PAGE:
“In each updated report or conversation regarding the tunnels, the cost per acre foot of water becomes more expensive. It is now almost double what BDCP proponents have been saying — and the project is only 15% designed,” said Barrigan-Parrilla. “Californians cannot afford these boondoggle tunnels, either in their taxes to pay for a conservation plan that will fail without adequate flows, or in their water rates. Urban residents will not receive additional water. But mega growers on the west side of the San Joaquin Valley will. The Executive Summary says that existing bonds can be used to finance the state’s contribution to the BDCP. Governor Brown assured the public that the recently passed water bond would not be used for the tunnels project. Have California voters been fooled?”
Dr. Michael’s cost-benefit analysis found that the BDCP would cost $2.50 for every $1 in benefits. Three separate analyses of the costs, benefits and financial burdens of the proposed Bay-Delta Conservation Plan (BDCP), and its Peripheral Tunnels found it costs more than its benefits, and that it will impose a heavy financial burden on California businesses and families. The Brown Administration has produced partial and scattered reports that the public will not find useful in determining whether this largest-ever California water project is worth the crushing cost.
“Since the BDCP process started, the cost estimates of Delta conveyance have increased from $4 billion to $14 billion, the water supply and environmental benefits have declined, and seismic levee improvements have been shown to provide a broader range of economic benefits than the tunnels for a fraction of the cost,” said Dr. Michael.
“The report doesn’t look at any of the hard issues (like Friant Water District paying for the Exchange Contractors’ share of costs, whether state and federal costs are reasonable and likely to occur), and looks only at impacts to four contractors (MWD, WWD, SCVWD, and Kern). For the 2 agricultural contractors, BDCP will result in a doubling (or nearly tripling for Kern) of the cost of water, and is just barely affordable from the Treasurer’s report.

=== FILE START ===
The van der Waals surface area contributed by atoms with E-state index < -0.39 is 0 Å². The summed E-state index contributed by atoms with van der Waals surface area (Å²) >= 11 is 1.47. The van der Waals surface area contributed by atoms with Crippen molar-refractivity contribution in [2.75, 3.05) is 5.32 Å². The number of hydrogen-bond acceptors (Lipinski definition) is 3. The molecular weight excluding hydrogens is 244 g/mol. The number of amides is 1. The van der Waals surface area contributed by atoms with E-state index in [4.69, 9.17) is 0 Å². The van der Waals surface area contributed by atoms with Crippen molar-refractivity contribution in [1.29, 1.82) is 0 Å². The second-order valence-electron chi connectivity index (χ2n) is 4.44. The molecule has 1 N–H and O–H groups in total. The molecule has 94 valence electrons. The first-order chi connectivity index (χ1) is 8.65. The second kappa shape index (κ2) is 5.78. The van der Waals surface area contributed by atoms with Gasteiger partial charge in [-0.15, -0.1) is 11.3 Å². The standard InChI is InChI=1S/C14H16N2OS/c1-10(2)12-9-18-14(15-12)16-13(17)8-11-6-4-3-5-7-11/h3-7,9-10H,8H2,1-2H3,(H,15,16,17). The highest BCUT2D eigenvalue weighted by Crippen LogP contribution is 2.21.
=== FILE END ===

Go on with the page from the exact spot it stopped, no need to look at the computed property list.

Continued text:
Dr. Michael said the Peripheral Tunnels would undercut more cost-effective efforts to improve California water policy. “The only way to finance the colossal debt of the Delta tunnels will be to keep southern California and Silicon Valley dependent on Delta water. The state cannot both build BDCP and develop advanced water technologies and alternative supplies. The two visions are fundamentally in conflict. A combination of Delta levee upgrades, local water supplies, conservation and recycling will be less expensive, more resilient to droughts (the biggest reliability threat), save lives and protect critical statewide transportation and energy infrastructure, and create jobs across the state, including southern California.”
“The State likes to talk about how the water contractors will be paying for construction of the tunnels – but they will just pass on higher rates for water rate payers. They downplay that 15% of the project costs will be shifted to California tax payers through general obligation bonds,” said Barbara Barrigan-Parrilla, executive director of Restore the Delta. “The new report fails to mention that 16% of the project will be funded by U.S. taxpayers to cover the mitigation needed for damage from building these two enormous tunnels and diverting over half of the Sacramento River away from the estuary. Californians will be paying for this project with higher water rates, state taxes, and Federal taxes – all so Westlands growers can continue to do unsustainable farming on unsuitable land.”
“The cost keeps escalating and the benefits diminishing,” said Barrigan-Parrilla. Restore the Delta pointed to findings of the administration’s own analysis showing the “through-Delta” alternative has the highest benefit-cost ratio of all the options. “The Brown Administration has failed to disclose that California families will pay thousands of dollars, yet receive no new water.” – Barbara Barrigan-Parrilla
Cost of Peripheral Tunnels:
Construction $24.5 – $32 billion
O&M $1.5 billion
Interest on Tunnel Revenue Bonds: $26.3 billion
Habitat and Conservation $7 billion
Interest on General Obligation Bonds: $3.2 billion
Administration and Research $1.6 billion
Total $54.1 – $62.1 billion